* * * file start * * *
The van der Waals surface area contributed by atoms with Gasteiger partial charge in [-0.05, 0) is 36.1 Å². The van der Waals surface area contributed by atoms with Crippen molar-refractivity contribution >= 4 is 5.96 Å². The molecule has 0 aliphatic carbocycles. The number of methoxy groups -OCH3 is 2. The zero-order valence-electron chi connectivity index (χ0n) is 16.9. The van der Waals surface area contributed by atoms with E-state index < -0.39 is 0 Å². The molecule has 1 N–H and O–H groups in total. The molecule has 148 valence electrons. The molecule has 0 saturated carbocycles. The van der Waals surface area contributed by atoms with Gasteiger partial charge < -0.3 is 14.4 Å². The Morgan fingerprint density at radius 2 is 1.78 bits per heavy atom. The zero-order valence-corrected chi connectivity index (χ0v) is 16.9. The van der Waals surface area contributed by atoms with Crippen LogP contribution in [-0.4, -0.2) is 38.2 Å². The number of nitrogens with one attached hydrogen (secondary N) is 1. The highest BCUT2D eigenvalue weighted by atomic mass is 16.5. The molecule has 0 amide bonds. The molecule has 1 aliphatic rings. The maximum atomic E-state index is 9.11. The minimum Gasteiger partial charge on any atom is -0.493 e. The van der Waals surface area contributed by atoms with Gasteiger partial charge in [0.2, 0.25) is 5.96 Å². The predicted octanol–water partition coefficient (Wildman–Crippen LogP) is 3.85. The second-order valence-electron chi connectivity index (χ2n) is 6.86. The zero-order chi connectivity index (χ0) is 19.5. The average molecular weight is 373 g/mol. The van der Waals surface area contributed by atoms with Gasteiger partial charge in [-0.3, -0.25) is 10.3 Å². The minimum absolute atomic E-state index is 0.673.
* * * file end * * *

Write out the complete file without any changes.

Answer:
The van der Waals surface area contributed by atoms with Gasteiger partial charge in [-0.05, 0) is 36.1 Å². The van der Waals surface area contributed by atoms with Crippen molar-refractivity contribution >= 4 is 5.96 Å². The molecule has 0 aliphatic carbocycles. The number of methoxy groups -OCH3 is 2. The zero-order valence-electron chi connectivity index (χ0n) is 16.9. The van der Waals surface area contributed by atoms with E-state index < -0.39 is 0 Å². The molecule has 1 N–H and O–H groups in total. The molecule has 148 valence electrons. The molecule has 0 saturated carbocycles. The van der Waals surface area contributed by atoms with Gasteiger partial charge < -0.3 is 14.4 Å². The Morgan fingerprint density at radius 2 is 1.78 bits per heavy atom. The zero-order valence-corrected chi connectivity index (χ0v) is 16.9. The van der Waals surface area contributed by atoms with Crippen LogP contribution in [-0.4, -0.2) is 38.2 Å². The number of nitrogens with one attached hydrogen (secondary N) is 1. The highest BCUT2D eigenvalue weighted by atomic mass is 16.5. The molecule has 0 amide bonds. The molecule has 1 aliphatic rings. The maximum atomic E-state index is 9.11. The minimum Gasteiger partial charge on any atom is -0.493 e. The van der Waals surface area contributed by atoms with Gasteiger partial charge in [0.2, 0.25) is 5.96 Å². The predicted octanol–water partition coefficient (Wildman–Crippen LogP) is 3.85. The second-order valence-electron chi connectivity index (χ2n) is 6.86. The zero-order chi connectivity index (χ0) is 19.5. The average molecular weight is 373 g/mol. The van der Waals surface area contributed by atoms with Gasteiger partial charge in [-0.3, -0.25) is 10.3 Å². The minimum absolute atomic E-state index is 0.673.